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A method for assessing efficiency of bacterial cell disruption and DNA release

Overview of attention for article published in BMC Microbiology, August 2016
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About this Attention Score

  • In the top 25% of all research outputs scored by Altmetric
  • High Attention Score compared to outputs of the same age (87th percentile)

Mentioned by

1 blog
11 tweeters
1 Google+ user


19 Dimensions

Readers on

91 Mendeley
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A method for assessing efficiency of bacterial cell disruption and DNA release
Published in
BMC Microbiology, August 2016
DOI 10.1186/s12866-016-0815-3
Pubmed ID

Olle M. de Bruin, H. C. Birnboim


DNA-based testing is becoming the preferred method both for identifying microorganisms and for characterizing microbial communities. However, no single DNA extraction method exists that is suitable for all types of microorganisms because bacteria are variable in their susceptibility to lysis by available extraction procedures. To develop and test new DNA extraction procedures, it would be helpful to determine their efficiencies. While the amount of extracted DNA can readily be measured by different methods, calculation of true efficiency requires knowledge of the initial amount of DNA in the starting bacterial sample, which cannot be done with precision by any existing method. In the process of developing a new extraction procedure, we developed a method that can be used to determine the total amount of both DNA and RNA in bacteria. The amount of DNA can be calculated from the amount of purines released after mild acid and alkali treatment. The amount of RNA in the same extract can also be calculated from the amount of ribonucleoside monophosphates. The released purines and ribonucleoside monophosphates can be quantified by absorbance using HPLC, with reference to appropriate standards. The acid/HPLC method was used to measure the efficiency of commonly used bead-beating and chemical protocols for releasing DNA from a particularly hardy organism, Mycobacterium smegmatis as well as several other species (Bacillus subtilis vegetative cells and spores; Francisella philomiragia; Pseudomonas aeruginosa; Moraxella catarrhalis; Bacillus thuringiensis; Staphylococcus aureus). Surprisingly large differences in efficiency between methods were found. The acid/HPLC method is a new tool to determine DNA extraction efficiencies and should aid in the development of improved protocols for releasing DNA from a broad range of microorganisms.

Twitter Demographics

The data shown below were collected from the profiles of 11 tweeters who shared this research output. Click here to find out more about how the information was compiled.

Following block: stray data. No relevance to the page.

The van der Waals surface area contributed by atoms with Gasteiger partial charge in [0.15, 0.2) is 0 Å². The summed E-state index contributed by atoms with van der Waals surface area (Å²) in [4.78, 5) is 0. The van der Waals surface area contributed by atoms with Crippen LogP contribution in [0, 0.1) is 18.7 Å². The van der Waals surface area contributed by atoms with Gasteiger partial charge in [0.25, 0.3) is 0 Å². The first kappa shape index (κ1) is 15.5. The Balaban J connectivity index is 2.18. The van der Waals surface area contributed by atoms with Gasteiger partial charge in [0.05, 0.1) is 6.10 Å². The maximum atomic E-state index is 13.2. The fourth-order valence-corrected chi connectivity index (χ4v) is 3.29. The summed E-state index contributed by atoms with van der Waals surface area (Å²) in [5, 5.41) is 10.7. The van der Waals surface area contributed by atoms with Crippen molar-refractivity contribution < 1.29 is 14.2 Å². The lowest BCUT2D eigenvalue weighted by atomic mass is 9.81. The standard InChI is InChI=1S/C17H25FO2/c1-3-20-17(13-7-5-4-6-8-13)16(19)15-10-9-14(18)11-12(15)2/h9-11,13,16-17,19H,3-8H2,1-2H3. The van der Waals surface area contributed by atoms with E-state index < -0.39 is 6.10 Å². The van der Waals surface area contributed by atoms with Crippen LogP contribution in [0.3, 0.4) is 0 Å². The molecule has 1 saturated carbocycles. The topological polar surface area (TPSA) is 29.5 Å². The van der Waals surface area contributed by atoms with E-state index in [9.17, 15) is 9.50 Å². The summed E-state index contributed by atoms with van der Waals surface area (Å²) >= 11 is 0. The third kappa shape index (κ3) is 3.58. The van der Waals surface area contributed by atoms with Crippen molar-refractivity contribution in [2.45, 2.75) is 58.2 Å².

Mendeley readers

The data shown below were compiled from readership statistics for 91 Mendeley readers of this research output. Click here to see the associated Mendeley record.

Geographical breakdown

Country Count As %
New Zealand 1 1%
Sudan 1 1%
Unknown 89 98%

Demographic breakdown

Readers by professional status Count As %
Student > Ph. D. Student 25 27%
Student > Bachelor 18 20%
Student > Master 12 13%
Researcher 11 12%
Student > Doctoral Student 3 3%
Other 8 9%
Unknown 14 15%
Readers by discipline Count As %
Biochemistry, Genetics and Molecular Biology 22 24%
Agricultural and Biological Sciences 16 18%
Immunology and Microbiology 11 12%
Environmental Science 5 5%
Chemistry 4 4%
Other 14 15%
Unknown 19 21%

Attention Score in Context

This research output has an Altmetric Attention Score of 14. This is our high-level measure of the quality and quantity of online attention that it has received. This Attention Score, as well as the ranking and number of research outputs shown below, was calculated when the research output was last mentioned on 11 February 2022.
All research outputs
of 21,775,893 outputs
Outputs from BMC Microbiology
of 3,077 outputs
Outputs of similar age
of 286,805 outputs
Outputs of similar age from BMC Microbiology
of 1 outputs
Altmetric has tracked 21,775,893 research outputs across all sources so far. Compared to these this one has done particularly well and is in the 90th percentile: it's in the top 10% of all research outputs ever tracked by Altmetric.
So far Altmetric has tracked 3,077 research outputs from this source. They receive a mean Attention Score of 4.0. This one has done particularly well, scoring higher than 95% of its peers.
Older research outputs will score higher simply because they've had more time to accumulate mentions. To account for age we can compare this Altmetric Attention Score to the 286,805 tracked outputs that were published within six weeks on either side of this one in any source. This one has done well, scoring higher than 87% of its contemporaries.
We're also able to compare this research output to 1 others from the same source and published within six weeks on either side of this one. This one has scored higher than all of them